Priming can also be used to alleviate symptoms of addiction. It can replace negative thoughts and emotions with positive ones, motivating the person to bring about necessary positive changes to overcome addictive behavior.

6. Amnesia

Priming psychology is also used as medical-psychiatric treatment for amnesia. Priming strategies like word completion tasks can help patients to successfully complete the task, which they would fail otherwise. Studies have found that long-lasting repetition priming can greatly help patients with amnesia.

7. Education

Priming can also be an excellent tool for education. It can allow students to prepare their minds about the upcoming lessons and offer them an overview about what they are about to learn. According to educational consultant Kendra Cherry, “Teachers and educators can also utilize priming as a learning tool. Some students perform better when they know what they can expect.”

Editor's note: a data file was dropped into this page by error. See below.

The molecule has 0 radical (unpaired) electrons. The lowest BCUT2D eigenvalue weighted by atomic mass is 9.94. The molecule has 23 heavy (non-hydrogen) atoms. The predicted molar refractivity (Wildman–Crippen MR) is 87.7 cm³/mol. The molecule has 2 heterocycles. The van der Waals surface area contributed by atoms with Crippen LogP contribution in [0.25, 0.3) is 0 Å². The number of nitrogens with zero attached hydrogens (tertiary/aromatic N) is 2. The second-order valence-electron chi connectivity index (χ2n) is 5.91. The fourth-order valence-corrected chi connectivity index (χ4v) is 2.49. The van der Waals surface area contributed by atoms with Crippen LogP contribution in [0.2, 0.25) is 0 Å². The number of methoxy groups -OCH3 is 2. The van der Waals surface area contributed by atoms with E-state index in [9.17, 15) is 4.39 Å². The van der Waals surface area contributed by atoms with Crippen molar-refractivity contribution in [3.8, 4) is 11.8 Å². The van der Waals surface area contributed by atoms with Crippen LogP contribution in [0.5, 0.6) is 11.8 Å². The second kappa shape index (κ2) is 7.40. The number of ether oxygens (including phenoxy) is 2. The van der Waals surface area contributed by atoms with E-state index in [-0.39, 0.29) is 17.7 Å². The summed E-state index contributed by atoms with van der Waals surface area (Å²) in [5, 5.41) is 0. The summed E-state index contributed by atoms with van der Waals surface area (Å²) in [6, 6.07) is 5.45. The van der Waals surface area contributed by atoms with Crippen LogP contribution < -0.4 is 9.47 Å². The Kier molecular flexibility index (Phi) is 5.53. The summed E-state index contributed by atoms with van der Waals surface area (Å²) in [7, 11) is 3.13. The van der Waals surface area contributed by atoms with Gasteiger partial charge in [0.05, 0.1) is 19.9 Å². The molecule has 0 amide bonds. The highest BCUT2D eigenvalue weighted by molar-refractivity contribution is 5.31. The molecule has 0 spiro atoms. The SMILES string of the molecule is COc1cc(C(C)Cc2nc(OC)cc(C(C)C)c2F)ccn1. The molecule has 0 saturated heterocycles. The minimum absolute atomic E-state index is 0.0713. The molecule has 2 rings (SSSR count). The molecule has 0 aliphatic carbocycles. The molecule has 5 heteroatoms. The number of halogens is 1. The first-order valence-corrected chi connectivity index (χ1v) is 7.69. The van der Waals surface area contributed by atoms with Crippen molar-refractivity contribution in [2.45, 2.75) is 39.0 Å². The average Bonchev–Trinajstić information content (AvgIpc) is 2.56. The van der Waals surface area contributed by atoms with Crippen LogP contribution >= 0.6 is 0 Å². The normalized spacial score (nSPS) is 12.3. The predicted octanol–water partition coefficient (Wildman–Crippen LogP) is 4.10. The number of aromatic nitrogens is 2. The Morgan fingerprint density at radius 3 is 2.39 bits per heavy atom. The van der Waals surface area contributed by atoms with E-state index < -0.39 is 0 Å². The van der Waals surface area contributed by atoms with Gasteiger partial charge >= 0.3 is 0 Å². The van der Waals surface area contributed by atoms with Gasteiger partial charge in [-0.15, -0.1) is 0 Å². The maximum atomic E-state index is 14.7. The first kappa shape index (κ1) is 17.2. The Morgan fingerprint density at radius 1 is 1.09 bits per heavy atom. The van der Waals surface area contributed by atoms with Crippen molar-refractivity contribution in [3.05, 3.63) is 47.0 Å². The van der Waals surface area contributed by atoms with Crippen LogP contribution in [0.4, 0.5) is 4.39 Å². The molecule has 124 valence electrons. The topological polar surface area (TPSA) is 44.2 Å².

She adds “Priming is often used as an educational intervention for students with certain learning disabilities. New material is presented before it is taught, allowing the student to become comfortable with it… Because they are already familiar with the information and materials, they may be better able to pay attention during the actual lesson.”

Also read: 6 Positive Practices To Boost Happiness and Improve Your Life

Priming To Succeed

You can use priming in your daily life to become a better version of yourself and achieve success in different aspects of life. Although this technique operates outside our conscious awareness, it can certainly be beneficial for us. It can not only influence your perceptions, behaviors, thoughts, emotions and actions, it can also affect how you interpret information.

You can use priming psychology in your daily life through texts, emails, social network updates, powerpoints, journals etc. However, journaling can be exceptionally helpful, believes national best selling author Vanessa Van Edwards. She writes “I find if you journal or self-reflect using words of emotions and actions you want to create, you have a much more successful follow-up.

She concludes “Priming is an interesting way of approaching your own attitude and other’s. I highly recommend practicing with friends and family members and being transparent about your wanting to produce positive effects in the people you are interacting with.

Also read: 20 Best Books To Improve Your Life


Priming Psychology: How To Influence Someone’s Thoughts and Behaviors